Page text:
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‘Attack on local control’: Milwaukee leaders decry shared revenue provisions for city

Shared revenue proposal requirements for Milwaukee are concerning to some local leaders

Assembly Speaker Robin Vos, R-Rochester, Milwaukee Mayor Cavlier Johnson and other local government leaders speak at a press conference on a plan that would boost state funding for local governments on April 27, 2023.
Assembly Speaker Robin Vos, R-Rochester, Milwaukee Mayor Cavlier Johnson and other local government leaders speak at a press conference on a plan that would boost state funding for local governments on April 27, 2023. Evan Casey/WPR

State lawmakers’ proposed shared revenue bill could give a much-needed infusion of cash to the city of Milwaukee. But the money would come with stipulations on how Wisconsin’s largest city could use the funds and how local government is organized.

The proposed legislation, released Tuesday, would increase state funding to Milwaukee by 10 percent and allow the city to increase local sales taxes by 2 percent, a measure city leaders have wanted for years. But the changes come along with a series of strings, including requiring a two-thirds vote of the common council to approve spending for new programs. The changes also say the city can’t use the funds to expand Milwaukee’s streetcar and would require police officers to be posted in Milwaukee schools.

Milwaukee is facing what local leaders have called a “crisis” regarding its budget. A Wisconsin Policy Forum report pointed to an upcoming “day of reckoning” for Milwaukee’s finances as the combination of declining state aid, rising pension obligations and local revenue limits is forcing city leaders to make tough budget decisions. The city has been forced to make cuts to police staffing, eliminated fire stations and deferred maintenance on parks.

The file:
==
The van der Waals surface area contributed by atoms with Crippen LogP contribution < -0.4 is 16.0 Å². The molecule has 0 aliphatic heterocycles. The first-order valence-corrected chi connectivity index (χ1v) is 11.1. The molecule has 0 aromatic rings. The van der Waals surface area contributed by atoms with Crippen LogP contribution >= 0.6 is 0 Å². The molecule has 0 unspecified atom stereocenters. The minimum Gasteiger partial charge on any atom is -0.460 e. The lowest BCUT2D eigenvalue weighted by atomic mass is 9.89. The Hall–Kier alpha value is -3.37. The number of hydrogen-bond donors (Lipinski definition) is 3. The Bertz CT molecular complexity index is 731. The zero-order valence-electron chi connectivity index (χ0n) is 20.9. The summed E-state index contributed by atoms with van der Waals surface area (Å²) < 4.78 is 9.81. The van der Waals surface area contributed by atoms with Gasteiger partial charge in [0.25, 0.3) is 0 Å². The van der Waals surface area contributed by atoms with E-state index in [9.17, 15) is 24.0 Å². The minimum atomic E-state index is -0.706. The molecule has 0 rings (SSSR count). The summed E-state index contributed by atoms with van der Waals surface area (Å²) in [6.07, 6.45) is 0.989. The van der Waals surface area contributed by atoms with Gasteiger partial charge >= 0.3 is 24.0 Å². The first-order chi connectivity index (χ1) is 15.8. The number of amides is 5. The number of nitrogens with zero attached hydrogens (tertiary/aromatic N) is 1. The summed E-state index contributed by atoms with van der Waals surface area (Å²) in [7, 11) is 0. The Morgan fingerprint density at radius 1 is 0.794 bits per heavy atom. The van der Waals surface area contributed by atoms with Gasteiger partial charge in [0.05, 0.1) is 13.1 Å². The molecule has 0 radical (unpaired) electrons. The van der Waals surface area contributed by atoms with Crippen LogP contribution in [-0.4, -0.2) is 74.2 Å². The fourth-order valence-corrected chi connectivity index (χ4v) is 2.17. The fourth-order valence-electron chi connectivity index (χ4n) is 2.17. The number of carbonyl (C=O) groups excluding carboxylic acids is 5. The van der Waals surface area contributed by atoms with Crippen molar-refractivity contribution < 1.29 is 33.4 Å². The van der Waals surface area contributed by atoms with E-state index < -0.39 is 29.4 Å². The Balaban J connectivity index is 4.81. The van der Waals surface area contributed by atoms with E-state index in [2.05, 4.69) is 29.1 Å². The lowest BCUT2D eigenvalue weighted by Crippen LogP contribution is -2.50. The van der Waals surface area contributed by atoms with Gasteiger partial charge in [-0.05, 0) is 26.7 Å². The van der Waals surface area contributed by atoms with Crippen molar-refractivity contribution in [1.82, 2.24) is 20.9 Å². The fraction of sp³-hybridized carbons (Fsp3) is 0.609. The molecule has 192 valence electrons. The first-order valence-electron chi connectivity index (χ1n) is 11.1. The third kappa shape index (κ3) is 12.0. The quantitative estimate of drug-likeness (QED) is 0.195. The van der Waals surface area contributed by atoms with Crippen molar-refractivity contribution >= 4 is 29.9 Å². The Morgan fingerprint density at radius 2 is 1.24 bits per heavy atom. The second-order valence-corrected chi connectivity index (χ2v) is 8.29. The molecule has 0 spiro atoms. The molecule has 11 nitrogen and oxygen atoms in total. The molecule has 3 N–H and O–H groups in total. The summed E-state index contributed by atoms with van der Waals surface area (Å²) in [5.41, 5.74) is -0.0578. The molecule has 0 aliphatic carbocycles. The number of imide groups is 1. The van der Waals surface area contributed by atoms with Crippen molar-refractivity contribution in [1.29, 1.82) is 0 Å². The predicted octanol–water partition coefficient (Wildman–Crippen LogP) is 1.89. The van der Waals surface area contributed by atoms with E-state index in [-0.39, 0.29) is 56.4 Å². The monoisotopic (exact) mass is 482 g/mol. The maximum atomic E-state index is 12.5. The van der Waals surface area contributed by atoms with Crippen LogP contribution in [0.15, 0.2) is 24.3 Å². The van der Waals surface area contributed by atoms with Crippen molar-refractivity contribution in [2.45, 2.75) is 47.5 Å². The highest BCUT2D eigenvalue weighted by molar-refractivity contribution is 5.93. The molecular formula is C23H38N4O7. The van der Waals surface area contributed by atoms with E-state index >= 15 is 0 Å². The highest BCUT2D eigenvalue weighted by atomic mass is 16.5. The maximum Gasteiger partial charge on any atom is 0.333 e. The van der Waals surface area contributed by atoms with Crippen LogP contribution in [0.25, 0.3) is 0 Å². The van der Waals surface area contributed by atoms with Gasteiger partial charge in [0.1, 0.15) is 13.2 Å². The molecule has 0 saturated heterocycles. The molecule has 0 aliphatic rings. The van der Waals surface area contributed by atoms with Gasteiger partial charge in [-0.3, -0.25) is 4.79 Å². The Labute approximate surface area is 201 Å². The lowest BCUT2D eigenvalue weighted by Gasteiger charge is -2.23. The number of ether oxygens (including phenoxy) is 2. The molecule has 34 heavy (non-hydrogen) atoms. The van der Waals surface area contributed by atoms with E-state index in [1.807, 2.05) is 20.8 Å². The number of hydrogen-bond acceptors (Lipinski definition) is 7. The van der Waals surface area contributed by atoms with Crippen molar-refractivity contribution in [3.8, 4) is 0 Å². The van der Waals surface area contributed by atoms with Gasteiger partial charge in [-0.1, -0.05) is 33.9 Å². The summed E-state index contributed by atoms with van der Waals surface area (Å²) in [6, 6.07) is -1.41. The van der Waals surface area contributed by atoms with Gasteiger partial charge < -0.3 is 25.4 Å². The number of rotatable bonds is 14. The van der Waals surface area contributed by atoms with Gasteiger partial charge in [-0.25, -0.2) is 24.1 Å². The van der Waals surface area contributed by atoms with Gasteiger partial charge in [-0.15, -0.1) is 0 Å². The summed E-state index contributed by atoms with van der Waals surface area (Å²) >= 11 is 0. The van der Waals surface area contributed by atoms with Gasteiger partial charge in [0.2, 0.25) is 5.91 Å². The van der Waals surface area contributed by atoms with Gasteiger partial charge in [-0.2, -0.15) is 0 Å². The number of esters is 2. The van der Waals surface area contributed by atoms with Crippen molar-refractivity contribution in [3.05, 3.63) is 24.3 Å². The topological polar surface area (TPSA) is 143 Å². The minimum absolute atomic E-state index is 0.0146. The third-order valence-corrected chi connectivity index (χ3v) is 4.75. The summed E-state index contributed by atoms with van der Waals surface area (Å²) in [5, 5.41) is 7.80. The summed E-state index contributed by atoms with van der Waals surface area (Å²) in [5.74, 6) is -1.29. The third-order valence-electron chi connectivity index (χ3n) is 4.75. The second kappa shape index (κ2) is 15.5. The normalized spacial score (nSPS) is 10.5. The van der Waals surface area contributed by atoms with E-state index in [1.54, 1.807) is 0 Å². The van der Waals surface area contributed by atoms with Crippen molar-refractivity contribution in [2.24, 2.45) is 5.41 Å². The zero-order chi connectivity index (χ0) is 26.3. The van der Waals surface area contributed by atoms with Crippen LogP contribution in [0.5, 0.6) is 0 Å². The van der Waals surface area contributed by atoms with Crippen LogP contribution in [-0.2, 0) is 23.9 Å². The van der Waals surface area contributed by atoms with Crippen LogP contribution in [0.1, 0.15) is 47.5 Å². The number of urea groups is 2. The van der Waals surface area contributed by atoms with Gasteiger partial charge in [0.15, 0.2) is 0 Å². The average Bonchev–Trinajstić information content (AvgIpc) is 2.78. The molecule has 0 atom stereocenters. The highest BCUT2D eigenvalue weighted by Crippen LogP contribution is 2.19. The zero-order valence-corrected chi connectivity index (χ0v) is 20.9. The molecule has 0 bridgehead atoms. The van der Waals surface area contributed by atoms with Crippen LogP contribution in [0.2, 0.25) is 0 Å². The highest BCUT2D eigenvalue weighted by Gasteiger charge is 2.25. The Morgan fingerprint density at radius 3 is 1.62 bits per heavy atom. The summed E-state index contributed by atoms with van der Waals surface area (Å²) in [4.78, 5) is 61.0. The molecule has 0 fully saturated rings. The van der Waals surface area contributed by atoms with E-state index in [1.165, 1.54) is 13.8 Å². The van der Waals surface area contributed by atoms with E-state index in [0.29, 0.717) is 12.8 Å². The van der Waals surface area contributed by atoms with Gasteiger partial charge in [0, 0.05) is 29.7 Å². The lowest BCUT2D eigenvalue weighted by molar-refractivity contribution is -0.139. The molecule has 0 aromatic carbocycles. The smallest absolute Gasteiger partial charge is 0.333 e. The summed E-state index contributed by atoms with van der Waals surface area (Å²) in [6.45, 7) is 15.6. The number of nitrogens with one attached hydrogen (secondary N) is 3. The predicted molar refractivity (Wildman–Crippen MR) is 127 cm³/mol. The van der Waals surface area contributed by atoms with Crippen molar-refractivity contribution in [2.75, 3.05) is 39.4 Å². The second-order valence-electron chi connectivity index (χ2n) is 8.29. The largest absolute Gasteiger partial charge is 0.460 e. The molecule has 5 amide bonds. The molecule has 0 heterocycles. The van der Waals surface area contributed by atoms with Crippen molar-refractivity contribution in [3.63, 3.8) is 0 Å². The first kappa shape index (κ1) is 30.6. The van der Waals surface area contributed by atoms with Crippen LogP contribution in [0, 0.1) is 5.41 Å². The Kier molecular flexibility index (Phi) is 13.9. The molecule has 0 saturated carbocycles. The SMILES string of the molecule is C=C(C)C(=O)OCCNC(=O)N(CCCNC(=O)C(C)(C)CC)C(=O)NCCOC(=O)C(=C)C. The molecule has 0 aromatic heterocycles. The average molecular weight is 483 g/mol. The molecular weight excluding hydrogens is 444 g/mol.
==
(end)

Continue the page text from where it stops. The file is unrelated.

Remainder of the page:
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Although the exact details of the proposal could still change in the coming weeks, in its current draft, the city would be required to direct money raised by the 2 percent sales tax increase toward retiring pension debt. The sales tax would also need to be approved by voters through a referendum.

That’s concerning to Milwaukee Alderman Bob Bauman.

“It’s no deal at all — they’re offering us essentially nothing because the referendum is highly unlikely to succeed if it is linked to a pension bailout,” Bauman said. “I’m not sure I’d even vote for it if it was linked to a pension bailout only.”

The bill will need to pass both houses of the Legislature and be approved by Gov. Tony Evers to become law.

Gov. Tony Evers stands in front of the assembly and gives a speech.
Gov. Tony Evers delivers the biennial budget message Wednesday, Feb. 15, 2023, at the Wisconsin State Capitol in Madison, Wis. Angela Major/WPR

Sen. Mary Felzkowksi, R-Irma, is the lead author of the shared revenue legislation in the Wisconsin Senate. She said on Wednesday state lawmakers are currently debating if they’ll make Milwaukee voters approve a referendum for the sales tax.

“We have differing opinions in both caucuses, and there is a real concern,” Felzkowksi said about the referendum. “We’ve heard from the Milwaukee contingency that they are very concerned about the referendum passing, and then what?”

Ross Milton, a public affairs professor at the University of Wisconsin-Madison, said it’s not unusual to ask voters to approve a tax increase through a referendum.

“I think what is unusual about it is the idea that the revenues from those taxes would be earmarked to pay off pension debt,” Milton said.

Milwaukee would not be alone in benefiting from the changes in shared revenue. Every community would get at least a 10 percent increase in state funding, according to the proposal. But Milwaukee is the only community in the state where legislators are tying the cash to changes in policy.

But the city is in desperate need of additional funds. Officials are using millions in American Rescue Plan Act funds to help delay some cuts, but face an estimated budget gap of $156 million next year.